In the early 1960's, "Master Builder" Robert Moses sought to build an expressway through Lower Manhattan. The plan was thwarted by the leadership of Jane Jacobs, journalist and activist, who led a campaign to stop the destruction of a large swath of Greenwich Village and SoHo, two of New York City's most iconic neighborhoods.

In Buffalo in the early 1960's, when disciples of Moses proposed to cut a similar swath through one of the nation's most celebrated urban parks, Buffalo did not then enjoy the leadership and vision of Jacobs and the plan proceeded, bisecting Delaware Park. While we did not have Jacobs at our side then, we have her legacy to guide us now. A New York Times article from 2017 highlights the plight of Delaware Park as a result of the Scajaquada Expressway and leads us to examples of other forward-thinking cities which have removed the highways that have contributed to urban blight, poverty and dysfunction.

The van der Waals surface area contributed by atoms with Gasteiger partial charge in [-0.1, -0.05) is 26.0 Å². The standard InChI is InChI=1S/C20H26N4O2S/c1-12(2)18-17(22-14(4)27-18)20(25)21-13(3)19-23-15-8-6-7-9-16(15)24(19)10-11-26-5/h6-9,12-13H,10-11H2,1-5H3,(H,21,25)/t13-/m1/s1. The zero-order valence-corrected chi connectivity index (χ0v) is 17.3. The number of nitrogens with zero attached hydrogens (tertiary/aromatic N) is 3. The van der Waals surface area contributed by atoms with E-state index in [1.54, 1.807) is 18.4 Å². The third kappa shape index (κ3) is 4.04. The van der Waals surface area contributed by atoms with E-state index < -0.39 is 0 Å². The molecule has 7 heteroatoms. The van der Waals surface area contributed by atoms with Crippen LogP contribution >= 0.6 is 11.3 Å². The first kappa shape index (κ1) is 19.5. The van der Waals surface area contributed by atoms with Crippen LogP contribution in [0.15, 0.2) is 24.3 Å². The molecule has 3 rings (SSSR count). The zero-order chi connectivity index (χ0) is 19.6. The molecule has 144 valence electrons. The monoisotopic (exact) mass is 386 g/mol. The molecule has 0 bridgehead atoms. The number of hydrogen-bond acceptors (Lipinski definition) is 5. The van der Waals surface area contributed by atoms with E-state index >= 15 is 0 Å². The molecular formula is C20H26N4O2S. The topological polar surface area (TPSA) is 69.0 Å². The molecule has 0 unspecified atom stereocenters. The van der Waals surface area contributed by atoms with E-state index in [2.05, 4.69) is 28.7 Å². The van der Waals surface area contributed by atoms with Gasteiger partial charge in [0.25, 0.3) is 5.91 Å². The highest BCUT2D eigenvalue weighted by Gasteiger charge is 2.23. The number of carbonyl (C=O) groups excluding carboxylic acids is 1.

Recently, the New York Times has published another article on America's urban highways, begging the question: NYT Can Removing Highways Fix America's Cities?

We certainly think so.